New tools will help local road engineers reliably estimate the curing time of a cold in-place recycling (CIR) layer. Researchers identified factors that affect asphalt curing when a CIR method is used to know when pavement is sufficiently hardened, which will minimize delays in road construction and reopening.Continue reading Increasing Cold In-Place Recycling Efficiency for Pavement Rehabilitation
MnDOT has long been a leader in the use of recycled asphalt pavement or RAP. Much of the nation’s current use of RAP in hot mix paving asphalt is based on the methods first used in a 1978 project that reconstructed the streets in what is now the 3M campus in Maplewood.
Subsequent MnDOT projects using as much as 80 percent RAP in hot mix paving revealed significant pavement performance problems, according to Curt Turgeon, state pavement engineer.
Currently, MnDOT asphalt paving specifications allow 30 percent RAP in overlay projects and 20 percent RAP when crack resistance asphalt cements are used in new or reclaimed pavements.
For economic and environmental reasons, Turgeon said MnDOT has renewed interest in increasing the use of RAP. Work includes trials of varying percentages in hot mix, trials at MnROAD of cold central plant recycling, and continued use of cold in-place recycling and full depth reclamation.
Increase in hot mix percentages
In District 6, a 13-mile section of the 30-mile Hwy 52 resurfacing project contains 40 percent RAP on the wide outside shoulders. The mixture contains proprietary additives to potentially assist in the rejuvenation of the RAP.
Tom Meath, District 6 materials engineer, said the higher percentage is being used because of the abundance of RAP available.
“This project allows the contractor to use up stockpiles of pavement from this and other projects and reduces the amount of new material needed, while not diminishing the quality of what’s used in the traveling lanes,” he said.
Meath said there are counties and cities in District 6 already using 40 percent RAP, but this is the first time MnDOT is trying it.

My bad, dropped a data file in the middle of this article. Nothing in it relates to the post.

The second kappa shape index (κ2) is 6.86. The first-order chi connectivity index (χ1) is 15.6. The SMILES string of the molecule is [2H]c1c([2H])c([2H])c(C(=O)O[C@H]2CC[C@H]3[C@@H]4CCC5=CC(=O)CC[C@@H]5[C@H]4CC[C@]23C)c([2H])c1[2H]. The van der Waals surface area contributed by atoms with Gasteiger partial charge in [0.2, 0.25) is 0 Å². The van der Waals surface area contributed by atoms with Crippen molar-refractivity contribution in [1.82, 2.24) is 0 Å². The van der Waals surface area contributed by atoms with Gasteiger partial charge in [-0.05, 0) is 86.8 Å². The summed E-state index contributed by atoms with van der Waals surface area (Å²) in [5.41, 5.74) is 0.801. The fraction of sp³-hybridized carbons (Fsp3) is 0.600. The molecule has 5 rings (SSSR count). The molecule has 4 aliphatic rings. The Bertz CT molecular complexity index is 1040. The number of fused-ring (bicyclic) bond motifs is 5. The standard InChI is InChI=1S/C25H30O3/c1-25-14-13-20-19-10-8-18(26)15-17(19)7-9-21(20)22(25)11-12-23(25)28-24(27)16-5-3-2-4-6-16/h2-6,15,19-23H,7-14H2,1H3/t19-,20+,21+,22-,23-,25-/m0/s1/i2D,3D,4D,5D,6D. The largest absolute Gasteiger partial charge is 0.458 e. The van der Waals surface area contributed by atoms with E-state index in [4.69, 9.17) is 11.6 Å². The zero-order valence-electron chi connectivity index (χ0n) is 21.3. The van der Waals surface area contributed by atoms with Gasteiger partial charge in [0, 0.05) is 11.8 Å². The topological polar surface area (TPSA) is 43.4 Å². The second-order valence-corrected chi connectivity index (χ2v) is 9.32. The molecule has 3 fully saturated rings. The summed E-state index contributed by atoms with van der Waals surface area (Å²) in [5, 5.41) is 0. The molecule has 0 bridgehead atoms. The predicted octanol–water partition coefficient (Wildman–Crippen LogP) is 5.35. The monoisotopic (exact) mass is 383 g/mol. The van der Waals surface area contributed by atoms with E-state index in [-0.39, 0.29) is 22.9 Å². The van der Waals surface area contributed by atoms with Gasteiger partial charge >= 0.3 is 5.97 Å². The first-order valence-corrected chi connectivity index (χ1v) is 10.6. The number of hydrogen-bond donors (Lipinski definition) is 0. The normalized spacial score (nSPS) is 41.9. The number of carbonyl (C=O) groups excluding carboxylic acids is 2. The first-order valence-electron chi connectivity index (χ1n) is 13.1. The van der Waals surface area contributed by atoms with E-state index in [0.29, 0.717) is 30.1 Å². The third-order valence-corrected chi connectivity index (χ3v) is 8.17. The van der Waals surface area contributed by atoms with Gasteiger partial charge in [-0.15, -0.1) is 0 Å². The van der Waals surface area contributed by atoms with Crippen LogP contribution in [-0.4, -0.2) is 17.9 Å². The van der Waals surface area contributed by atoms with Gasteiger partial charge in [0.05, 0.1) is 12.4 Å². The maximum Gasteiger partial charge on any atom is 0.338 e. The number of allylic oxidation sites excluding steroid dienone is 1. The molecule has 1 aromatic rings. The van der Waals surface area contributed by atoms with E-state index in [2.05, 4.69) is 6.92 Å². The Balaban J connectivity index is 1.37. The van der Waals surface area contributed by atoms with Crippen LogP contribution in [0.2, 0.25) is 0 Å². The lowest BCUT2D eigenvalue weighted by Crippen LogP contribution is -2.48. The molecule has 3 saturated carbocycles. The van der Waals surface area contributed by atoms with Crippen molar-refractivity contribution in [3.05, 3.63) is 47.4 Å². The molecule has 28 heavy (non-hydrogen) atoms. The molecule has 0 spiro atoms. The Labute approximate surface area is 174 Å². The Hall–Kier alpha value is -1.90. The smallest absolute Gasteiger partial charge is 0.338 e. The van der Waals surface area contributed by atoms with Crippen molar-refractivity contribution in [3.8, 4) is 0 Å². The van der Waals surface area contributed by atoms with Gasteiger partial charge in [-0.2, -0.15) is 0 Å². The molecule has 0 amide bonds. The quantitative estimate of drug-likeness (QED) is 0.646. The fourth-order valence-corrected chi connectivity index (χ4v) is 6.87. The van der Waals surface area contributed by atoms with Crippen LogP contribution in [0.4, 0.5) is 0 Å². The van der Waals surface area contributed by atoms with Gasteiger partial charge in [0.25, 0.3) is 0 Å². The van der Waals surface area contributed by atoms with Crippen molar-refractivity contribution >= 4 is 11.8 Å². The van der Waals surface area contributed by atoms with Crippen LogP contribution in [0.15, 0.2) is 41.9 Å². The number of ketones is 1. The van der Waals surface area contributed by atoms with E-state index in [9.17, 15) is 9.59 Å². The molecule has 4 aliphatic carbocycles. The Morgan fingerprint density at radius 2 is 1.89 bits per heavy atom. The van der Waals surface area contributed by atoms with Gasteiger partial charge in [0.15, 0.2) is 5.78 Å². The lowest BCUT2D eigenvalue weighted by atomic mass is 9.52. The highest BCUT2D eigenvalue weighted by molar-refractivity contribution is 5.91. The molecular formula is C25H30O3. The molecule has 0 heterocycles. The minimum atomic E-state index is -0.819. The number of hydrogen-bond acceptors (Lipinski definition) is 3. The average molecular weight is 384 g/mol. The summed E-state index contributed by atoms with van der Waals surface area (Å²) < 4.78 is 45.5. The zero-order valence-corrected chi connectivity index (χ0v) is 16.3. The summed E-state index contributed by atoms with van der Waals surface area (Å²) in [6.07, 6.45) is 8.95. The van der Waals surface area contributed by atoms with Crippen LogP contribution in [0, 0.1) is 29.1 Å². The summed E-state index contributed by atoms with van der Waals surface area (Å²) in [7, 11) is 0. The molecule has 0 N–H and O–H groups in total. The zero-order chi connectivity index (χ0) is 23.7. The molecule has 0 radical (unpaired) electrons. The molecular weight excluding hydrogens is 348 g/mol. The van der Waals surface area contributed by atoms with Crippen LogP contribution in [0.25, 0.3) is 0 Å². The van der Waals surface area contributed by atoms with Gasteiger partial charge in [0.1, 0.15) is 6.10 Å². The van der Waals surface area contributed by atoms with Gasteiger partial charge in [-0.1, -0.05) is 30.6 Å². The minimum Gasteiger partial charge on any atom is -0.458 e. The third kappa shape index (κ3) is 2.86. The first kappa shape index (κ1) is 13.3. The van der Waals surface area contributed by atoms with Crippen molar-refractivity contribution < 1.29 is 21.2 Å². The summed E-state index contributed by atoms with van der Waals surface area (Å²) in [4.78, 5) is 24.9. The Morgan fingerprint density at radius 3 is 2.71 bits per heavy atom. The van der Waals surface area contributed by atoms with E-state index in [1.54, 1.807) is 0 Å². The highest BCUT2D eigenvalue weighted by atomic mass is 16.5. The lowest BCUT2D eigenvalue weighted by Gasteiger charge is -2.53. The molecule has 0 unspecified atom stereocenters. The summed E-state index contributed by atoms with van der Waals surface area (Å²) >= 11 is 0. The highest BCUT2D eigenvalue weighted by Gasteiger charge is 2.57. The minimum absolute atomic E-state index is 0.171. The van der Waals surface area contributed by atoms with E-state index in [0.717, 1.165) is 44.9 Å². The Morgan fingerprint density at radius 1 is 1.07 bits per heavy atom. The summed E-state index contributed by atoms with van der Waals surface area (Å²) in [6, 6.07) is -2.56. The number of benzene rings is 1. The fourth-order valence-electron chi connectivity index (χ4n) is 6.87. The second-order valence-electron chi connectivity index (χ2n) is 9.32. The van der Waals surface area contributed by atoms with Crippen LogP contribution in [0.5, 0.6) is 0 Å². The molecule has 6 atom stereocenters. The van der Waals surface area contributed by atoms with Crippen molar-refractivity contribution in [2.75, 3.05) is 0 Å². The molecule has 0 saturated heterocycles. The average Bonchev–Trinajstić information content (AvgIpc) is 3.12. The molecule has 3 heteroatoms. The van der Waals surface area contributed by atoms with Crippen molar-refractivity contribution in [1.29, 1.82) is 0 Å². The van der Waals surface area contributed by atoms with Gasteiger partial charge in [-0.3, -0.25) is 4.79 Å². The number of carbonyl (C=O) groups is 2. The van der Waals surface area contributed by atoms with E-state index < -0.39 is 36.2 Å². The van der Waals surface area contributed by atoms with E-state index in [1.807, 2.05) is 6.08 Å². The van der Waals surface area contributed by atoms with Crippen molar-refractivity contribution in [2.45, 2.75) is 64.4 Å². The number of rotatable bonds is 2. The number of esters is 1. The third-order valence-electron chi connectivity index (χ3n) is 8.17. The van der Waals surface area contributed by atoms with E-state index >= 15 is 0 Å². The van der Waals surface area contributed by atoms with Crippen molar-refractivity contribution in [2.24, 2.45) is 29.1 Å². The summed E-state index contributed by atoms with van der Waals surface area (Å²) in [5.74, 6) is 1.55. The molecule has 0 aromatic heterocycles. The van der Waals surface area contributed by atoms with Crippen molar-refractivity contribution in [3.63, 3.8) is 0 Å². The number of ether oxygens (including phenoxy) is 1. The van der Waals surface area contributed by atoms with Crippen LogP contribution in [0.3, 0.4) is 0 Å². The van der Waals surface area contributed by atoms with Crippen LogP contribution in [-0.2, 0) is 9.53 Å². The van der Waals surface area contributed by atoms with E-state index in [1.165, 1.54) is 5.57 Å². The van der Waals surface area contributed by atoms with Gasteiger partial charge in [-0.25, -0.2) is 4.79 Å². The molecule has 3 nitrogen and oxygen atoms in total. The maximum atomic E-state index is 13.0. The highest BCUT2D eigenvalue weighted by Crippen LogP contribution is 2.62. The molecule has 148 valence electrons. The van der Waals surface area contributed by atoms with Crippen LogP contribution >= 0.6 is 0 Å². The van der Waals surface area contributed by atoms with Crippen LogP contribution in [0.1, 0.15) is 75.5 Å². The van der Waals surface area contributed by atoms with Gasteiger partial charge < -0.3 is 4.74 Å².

“We’re trying to figure out ways to use more RAP,” he said. “That’s a lot of money sitting there when we remove an asphalt pavement.”
Cold central plant recycling
This year’s MnROAD reconstruction, funded by the National Road Research Alliance, contains test sections of cold central plant recycling. This process uses 100 percent RAP mixed in a standard plant at ambient temperatures using an emulsified or foamed asphalt cement. The result is a product that is not resilient enough be used as a top surfacing so the test sections will receive either a standard hot mix overlay or a double chip seal.
Cold in-place recycling
The resurfacing portion of the Hwy 110 project east of I-35E and I-494 in Mendota Heights and Inver Grove Heights will use 100 percent recycled asphalt as the base layer of pavement.
Tim Clyne, Metro pavement and materials engineer, said using 100 percent saves on rock and asphalt costs, trucking costs and time. Since the material is reused with the cold in-place recycling process, the result is a more variable product than the material produced at the plant. Hot mix will be used as the top surface.
“It’s not a new technology, but this is the first time Metro has used the 100 percent RAP in at least 30 years,” he said. “It provides a long-term pavement solution for an extended pavement life.”
See a video of cold in-place recycling, which shows a milling machine, a machine that screens and crushes oversize materials and then mixes in an asphalt emulsion, an asphalt tank and an asphalt paver and roller.
Full depth reclamation
Full depth reclamation uses equipment often described as a rototiller for pavements. The asphalt pavement and some of the existing base is ground together in place. Multiple passes of the reclaimer are often used. The final pass may include the addition of a binder such as asphalt emulsion, foamed asphalt, cement or lime. The result is an aggregate base with the old crack pattern completely erased.
“Hot mix overlays on full depth reclamation base have shown excellent performance compared to a typical mill and overlay project,” said Turgeon.
Economic and performance benefits of these techniques are well understood. Until recently, the environmental benefits of using materials in place instead of hauling off to a plant haven’t been well documented. MnDOT participates in the Recycled Materials Resource Center pooled fund project now housed at the University of Wisconsin – Madison.
In June 2017, the RMRC completed an analysis of nine paving projects that documented an average of 22 percent overall savings and 20 percent savings in water usage.
This post was written by Sue Roe and was originally published on MnDOT’s Newsline on Aug. 23, 2017.